RLD Member

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    Is this just a face to face meeting or is this a jam session meeting?
    If the former, making sure everyone is on the same page is #1...for instance, is this just for fun or do some want to play clubs?
    If you're playing it's time to see where everyone is musically...playing a simple 1/4/5 can be very revealing and a great way to get the vibe of who knows what.
     
    Plainman, DiAmoroso, Jon C and 2 others like this.
  10. Fatherflot

    Fatherflot Member

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    "Giant Steps" at 226 BPM
     
  11. Tone_Terrific

    Tone_Terrific Supporting Member

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    OTOH make sure they are not committed to mediocrity either.
    Getting a band up to speed, if that is what you want, is a lot of work for lower level players (I know;)) and less than enthusiastic commitment and no plan will lead to a quick fadeout.
    Every member has to try by the same amount.
     
    sonofspy likes this.
  12. rickt

    rickt Gold Supporting Member

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    What's your vision for the band? And, how will the members of the band meet that vision? Remember, people make up bands, so treat everyone with respect and have fun at the first meeting.
     
  13. mikefair

    mikefair Supporting Member

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    Are you playing or meeting for the first time to talk? Do you want to play covers or write your own material? Do you hope to play paying gigs or get together and play informally?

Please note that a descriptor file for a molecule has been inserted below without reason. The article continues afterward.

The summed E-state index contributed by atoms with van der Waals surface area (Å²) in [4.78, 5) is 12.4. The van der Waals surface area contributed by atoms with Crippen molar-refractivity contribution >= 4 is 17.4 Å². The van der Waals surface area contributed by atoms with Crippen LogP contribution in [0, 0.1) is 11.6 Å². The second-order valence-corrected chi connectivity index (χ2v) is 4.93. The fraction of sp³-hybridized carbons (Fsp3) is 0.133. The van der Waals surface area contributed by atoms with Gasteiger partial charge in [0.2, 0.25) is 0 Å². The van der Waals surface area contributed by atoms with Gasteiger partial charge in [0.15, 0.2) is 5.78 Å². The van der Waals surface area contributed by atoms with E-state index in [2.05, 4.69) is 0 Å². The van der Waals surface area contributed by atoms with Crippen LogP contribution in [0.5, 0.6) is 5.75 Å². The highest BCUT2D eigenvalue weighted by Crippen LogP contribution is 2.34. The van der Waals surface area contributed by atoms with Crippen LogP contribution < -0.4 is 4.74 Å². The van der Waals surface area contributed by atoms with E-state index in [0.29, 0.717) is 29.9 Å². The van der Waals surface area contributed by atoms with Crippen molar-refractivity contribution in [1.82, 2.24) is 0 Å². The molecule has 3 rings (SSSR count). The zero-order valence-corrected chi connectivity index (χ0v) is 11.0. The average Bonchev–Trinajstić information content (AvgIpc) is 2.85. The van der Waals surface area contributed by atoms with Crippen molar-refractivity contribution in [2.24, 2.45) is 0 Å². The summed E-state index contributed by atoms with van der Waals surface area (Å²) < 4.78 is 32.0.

From my (now lengthy) experience, bands with goals and focus are a lot more satisfying.
     
    keenan likes this.
  14. SRQGuitar

    SRQGuitar Director of the 2019 Like Farming Initiative Gold Supporting Member

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    Pick a few tunes that are easy and pertain to the genre(s) you're shooting for. Have everyone do some light intro chatter while setting up, rip through a few tunes then take a break to discuss goals, commitment and such. A good litmus test is to see if everyone can agree on a night they can get together consistently. I've had projects that couldn't get off the ground because of availability issues. Try to identify strengths and weaknesses. Personality issues as well as musicianship. Hopefully you'll find good core members out of the gate but if you even find one solid keeper your doing well.
     
  15. briwinters

    briwinters Member

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    Congrats man....playing music with other people is one of the best experiences you can have as a musician. As a guitar teacher with many adult students I can report that the ones who pursue playing music with others are the ones who getting the most satisfaction out of it. A couple of tips I usually give:

    -First meetup is going to be a lot of feeling out. Lots of it will be seeing if you like just being in the same room as them. LOTS of hangtime when working on music projects... make sure you can deal with them as humans when not making noise together. People can learn to play their instruments and their parts better....for many learning to be better people is much harder.

    -If you can setup any gear before they get there do it. Having a PA ready to go for rehearsal saves a lot of time so you can cut to the good stuff.